Yesterday, the Indian government announced it would be extending its ban on international flights in and out of the country. The ban was originally set to be lifted on 31 March but has now been extended until 14 April as the number of coronavirus cases in India continues to rise.
On Wednesday, India began its 21-day lockdown, following numerous other countries into a state of temporary stasis. The country has already temporarily canceled visas for almost all foreign citizens and has had a ban on international flights in place since last Sunday. A ban on domestic flights followed shortly after, coming into effect on Tuesday.
International flight ban extension
The ban on international flights, which was introduced last Sunday, was originally only supposed to last for a week. However, India has seen a significant uptick in confirmed cases of COVID-19 since then, with the nationwide total more than doubling from 396 to 863 cases. Additionally, now that the full lockdown has been put into place, demand for flights, especially international ones, is a fraction of its normal level.
Although the ban will apply to virtually all passenger flights, India’s civil aviation ministry says that a few exceptions will be made. Firstly, cargo flights, which are particularly important at times like these, will still be permitted to run as normal. Secondly, flights that have been specifically approved by the Directorate General of Civil Aviation will also be permitted. This will likely include repatriation flights for citizens of other countries who are currently stuck in India.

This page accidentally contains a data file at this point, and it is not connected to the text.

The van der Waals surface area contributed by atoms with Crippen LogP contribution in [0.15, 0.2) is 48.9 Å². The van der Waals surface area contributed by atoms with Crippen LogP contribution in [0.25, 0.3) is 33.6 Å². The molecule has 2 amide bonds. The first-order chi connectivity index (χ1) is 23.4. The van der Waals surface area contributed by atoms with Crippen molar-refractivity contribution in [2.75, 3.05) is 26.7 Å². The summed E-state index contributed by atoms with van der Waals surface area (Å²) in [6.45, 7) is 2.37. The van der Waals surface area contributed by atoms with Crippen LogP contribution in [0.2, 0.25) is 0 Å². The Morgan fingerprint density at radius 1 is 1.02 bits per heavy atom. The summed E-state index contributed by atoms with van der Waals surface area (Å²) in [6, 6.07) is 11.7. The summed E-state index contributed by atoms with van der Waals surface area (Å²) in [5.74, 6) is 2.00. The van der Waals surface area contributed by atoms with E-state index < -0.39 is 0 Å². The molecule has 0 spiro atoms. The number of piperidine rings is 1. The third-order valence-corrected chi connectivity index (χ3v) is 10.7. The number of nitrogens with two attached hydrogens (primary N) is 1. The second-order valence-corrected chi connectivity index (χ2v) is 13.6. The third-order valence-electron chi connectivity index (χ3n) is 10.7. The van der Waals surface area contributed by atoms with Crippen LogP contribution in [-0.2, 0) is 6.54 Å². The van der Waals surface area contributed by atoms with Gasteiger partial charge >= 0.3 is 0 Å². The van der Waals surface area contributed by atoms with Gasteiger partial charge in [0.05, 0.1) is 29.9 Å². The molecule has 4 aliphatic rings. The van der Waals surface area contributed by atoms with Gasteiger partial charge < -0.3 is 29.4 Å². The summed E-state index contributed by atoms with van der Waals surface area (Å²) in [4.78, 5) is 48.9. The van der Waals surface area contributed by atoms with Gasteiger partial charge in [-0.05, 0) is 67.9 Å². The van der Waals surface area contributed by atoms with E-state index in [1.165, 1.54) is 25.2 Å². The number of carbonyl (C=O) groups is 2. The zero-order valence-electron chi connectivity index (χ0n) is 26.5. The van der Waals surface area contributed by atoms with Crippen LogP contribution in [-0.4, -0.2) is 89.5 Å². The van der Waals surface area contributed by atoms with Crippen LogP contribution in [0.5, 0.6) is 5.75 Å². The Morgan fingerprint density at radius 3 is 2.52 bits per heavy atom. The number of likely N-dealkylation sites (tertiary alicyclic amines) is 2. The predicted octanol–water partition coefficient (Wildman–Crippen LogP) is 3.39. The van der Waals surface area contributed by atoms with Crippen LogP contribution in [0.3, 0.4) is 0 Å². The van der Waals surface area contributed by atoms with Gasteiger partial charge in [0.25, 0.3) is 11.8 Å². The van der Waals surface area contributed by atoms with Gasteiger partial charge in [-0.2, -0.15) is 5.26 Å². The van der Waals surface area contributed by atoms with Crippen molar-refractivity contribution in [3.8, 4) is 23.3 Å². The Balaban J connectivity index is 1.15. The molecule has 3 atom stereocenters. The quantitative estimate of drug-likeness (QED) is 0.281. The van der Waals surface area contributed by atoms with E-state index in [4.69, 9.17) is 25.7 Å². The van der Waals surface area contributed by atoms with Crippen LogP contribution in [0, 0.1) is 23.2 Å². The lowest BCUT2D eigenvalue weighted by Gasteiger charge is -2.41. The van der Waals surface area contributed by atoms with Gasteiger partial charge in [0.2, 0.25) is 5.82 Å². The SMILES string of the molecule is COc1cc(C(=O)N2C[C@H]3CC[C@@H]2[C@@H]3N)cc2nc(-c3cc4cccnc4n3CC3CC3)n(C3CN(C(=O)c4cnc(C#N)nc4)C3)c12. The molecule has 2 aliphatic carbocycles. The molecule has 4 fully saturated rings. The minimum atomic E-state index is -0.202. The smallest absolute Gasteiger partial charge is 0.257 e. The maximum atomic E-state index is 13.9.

While international flights have been banned until 14 April, the ban on domestic flights is currently set to last until 31 March. However, depending on how well India manages to contain the spread of the virus, the domestic flight ban may also be extended further.
The impact on India’s airlines
The coronavirus pandemic is expected to have a catastrophic effect on the aviation industry all over the world, and India’s carriers are particularly vulnerable. India’s aviation industry has experienced strong growth over recent years, with a number of young carriers vying to capitalize on the increasing volume of passenger traffic into and out of the country.
Last year India saw its largest airline Jet Airways collapse as a result of increasingly stiff competition in the local market. While the loss of Jet Airways was a shock, its domestic competitors have been quick to capitalize on its collapse, investing large amounts of money and resources to fill the gap it left behind.
Now, the coronavirus pandemic threatens to strike Indian carriers while they are vulnerable. In particular, it looks like SpiceJet is in the most danger of going under as a result of the current shutdown. The airline has weak profit margins and has seen 75% of its share price wiped since the beginning of the coronavirus outbreak.